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Welcome! If you are eleven years old or older, and if you like stories that are action-packed, sometimes funny, sometimes grim and always enlightening, then you have come to the right place. I am the author of the Jono Books: five novels about young wizards who live in ancient times but who have today's problems.

image of a dolmen

A Meeting of Wizards describes the remarkable difficulties faced by twelve-year-old Jono and twelve-year-old Chloë on their way to a school for wizards. School of Wizardry describes what twelve-year-old Jono and fifteen-year-old Euphonius do when their teachers turn against them. Wizards and Emperors describes the adventures of thirteen-year-old Jono, thirteen-year-old Chloë and sixteen-year-old Euphonius in Fareastland. In Jono and Laura, a girl's voice shouts, "JONO! I'm dead! Help me!" Jono descends into the underworld, and later he meets Laura, a Grade One witch. In Laura and Damon, Laura meets Damon, who competes with Jono for Laura's affection.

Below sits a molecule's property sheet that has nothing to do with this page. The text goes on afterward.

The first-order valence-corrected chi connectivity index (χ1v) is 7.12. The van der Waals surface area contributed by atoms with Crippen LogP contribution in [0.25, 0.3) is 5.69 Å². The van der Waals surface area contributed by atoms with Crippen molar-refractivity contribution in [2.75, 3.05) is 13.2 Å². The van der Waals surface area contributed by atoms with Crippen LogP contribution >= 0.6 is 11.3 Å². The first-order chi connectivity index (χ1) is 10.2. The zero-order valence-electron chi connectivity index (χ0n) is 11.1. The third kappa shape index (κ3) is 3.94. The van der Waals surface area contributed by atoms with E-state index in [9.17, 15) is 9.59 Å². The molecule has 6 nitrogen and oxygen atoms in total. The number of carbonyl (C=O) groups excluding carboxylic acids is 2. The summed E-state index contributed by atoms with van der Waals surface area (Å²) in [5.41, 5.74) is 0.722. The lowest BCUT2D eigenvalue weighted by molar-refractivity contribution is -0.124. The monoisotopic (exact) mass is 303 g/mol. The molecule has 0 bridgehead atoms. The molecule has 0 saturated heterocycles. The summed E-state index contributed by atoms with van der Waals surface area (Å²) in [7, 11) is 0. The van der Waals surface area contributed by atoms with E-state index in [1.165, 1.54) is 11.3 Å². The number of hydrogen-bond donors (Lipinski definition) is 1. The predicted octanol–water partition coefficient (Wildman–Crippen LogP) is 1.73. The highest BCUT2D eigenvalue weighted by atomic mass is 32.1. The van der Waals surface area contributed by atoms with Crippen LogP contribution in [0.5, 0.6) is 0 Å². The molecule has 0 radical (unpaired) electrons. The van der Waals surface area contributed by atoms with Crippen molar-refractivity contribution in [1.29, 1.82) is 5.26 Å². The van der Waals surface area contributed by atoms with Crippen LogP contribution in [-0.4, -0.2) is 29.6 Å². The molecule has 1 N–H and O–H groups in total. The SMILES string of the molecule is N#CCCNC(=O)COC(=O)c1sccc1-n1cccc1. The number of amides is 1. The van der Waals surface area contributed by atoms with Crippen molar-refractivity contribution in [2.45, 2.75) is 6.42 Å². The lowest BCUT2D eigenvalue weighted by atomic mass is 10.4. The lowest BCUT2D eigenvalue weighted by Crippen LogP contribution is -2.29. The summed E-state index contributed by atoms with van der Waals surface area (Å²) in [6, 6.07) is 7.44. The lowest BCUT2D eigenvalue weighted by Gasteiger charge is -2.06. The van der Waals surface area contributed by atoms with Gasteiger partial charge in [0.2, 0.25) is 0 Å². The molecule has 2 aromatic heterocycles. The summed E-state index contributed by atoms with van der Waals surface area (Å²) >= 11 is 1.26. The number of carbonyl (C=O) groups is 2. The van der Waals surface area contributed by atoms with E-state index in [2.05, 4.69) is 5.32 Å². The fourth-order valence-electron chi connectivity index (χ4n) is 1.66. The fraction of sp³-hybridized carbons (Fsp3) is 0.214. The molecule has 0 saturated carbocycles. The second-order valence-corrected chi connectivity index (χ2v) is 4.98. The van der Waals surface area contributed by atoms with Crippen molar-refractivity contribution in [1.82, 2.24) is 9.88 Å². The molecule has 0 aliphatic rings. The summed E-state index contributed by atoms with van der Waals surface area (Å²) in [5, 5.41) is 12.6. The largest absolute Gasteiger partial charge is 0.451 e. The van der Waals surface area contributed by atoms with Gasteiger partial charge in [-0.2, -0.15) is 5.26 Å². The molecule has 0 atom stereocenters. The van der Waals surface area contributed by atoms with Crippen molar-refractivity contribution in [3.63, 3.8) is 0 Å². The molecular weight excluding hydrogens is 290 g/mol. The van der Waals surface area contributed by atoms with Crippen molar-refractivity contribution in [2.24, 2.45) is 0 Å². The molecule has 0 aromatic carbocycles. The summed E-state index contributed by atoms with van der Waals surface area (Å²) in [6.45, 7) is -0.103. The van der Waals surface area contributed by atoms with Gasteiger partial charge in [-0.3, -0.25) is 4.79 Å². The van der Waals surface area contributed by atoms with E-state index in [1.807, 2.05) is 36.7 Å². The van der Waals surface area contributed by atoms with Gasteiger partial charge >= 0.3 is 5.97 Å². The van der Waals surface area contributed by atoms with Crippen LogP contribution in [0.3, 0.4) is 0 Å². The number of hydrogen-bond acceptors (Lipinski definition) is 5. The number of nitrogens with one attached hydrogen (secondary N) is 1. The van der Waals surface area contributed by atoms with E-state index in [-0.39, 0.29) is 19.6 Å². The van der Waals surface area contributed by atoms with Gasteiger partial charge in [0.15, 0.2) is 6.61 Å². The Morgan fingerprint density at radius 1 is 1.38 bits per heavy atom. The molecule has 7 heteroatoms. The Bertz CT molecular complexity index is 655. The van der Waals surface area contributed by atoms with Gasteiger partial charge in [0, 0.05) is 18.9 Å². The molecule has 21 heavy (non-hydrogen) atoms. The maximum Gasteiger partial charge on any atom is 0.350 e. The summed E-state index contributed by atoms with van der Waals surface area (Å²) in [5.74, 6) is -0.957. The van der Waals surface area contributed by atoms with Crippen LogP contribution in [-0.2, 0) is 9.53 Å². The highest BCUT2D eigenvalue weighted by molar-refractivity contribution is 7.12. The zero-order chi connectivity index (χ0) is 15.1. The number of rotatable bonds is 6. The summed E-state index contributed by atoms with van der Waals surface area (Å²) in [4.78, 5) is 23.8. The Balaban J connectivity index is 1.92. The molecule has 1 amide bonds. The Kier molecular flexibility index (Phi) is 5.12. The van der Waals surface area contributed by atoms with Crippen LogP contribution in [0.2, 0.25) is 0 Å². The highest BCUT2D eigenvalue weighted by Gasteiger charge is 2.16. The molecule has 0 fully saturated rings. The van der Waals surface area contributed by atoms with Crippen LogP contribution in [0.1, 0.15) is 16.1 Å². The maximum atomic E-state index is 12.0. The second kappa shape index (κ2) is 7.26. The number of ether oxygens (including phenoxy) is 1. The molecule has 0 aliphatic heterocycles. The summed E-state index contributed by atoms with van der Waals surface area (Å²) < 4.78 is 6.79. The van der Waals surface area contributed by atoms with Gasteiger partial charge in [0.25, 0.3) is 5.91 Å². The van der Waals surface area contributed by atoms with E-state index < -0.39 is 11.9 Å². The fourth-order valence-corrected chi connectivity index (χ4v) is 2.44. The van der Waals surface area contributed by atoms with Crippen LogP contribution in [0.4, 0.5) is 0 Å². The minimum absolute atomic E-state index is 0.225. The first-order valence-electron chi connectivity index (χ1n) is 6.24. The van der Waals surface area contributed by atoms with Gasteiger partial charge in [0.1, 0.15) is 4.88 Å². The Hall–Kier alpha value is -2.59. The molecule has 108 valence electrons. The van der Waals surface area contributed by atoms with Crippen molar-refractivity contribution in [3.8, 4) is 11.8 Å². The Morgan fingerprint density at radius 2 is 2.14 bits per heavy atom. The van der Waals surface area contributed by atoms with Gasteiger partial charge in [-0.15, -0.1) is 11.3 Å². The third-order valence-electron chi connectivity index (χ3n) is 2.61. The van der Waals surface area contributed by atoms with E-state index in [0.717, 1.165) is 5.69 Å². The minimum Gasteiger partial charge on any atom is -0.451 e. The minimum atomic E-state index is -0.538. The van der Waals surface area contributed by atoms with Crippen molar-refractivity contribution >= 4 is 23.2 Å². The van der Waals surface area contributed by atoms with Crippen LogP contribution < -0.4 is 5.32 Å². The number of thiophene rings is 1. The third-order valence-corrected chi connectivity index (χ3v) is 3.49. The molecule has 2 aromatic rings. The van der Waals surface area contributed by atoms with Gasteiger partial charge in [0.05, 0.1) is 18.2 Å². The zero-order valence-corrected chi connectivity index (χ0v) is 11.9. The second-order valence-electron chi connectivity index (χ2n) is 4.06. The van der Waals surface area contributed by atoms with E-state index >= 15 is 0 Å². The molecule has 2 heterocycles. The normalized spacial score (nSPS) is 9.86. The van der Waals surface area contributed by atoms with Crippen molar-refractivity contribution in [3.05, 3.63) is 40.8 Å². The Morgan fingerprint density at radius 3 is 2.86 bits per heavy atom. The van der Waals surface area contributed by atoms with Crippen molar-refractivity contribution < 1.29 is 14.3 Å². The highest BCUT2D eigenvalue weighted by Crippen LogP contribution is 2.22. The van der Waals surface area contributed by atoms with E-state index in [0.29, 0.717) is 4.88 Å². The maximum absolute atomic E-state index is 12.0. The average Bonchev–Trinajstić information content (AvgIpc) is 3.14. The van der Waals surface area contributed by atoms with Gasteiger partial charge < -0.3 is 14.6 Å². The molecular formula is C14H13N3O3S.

Please follow the link to the Questions and Answers page if you would like to know more about me or about the Jono series. If you have questions for me or if you wish to contact me, please follow the link to the Talk page. Find John Hosh on Twitter as jonowiz.

Questions and Answers How to contact me

News

The rain in Spain falls mainly on the plain not on the plane. ☺

Who sells the Jono Books?

A Meeting of Wizards is available from Amazon, from Smashwords, from Apple USA, from Apple Canada and from other distributors of ebooks.

School of Wizardry is available from Amazon and from Smashwords, from Apple USA, from Apple Canada and from other distributors of ebooks.

Wizards and Emperors is available from Amazon and from Smashwords, from Apple USA, from Apple Canada and from other distributors of ebooks.

Jono and Laura is available from Amazon, from Smashwords, from Apple USA, from Apple Canada and from other distributors of ebooks.

Please follow the link to the Word page; there I discuss everyday words that are misused.

This is a link to a page where I discuss errors in language.


Cover of Book 1 Cover of Book 2 Cover of Book 3 Cover of Book 4

Please download Roar Goes the Tractor. This pdf document is a true short story about a farmer and his tractor (4 pages with images).

button to download Tractor.pdf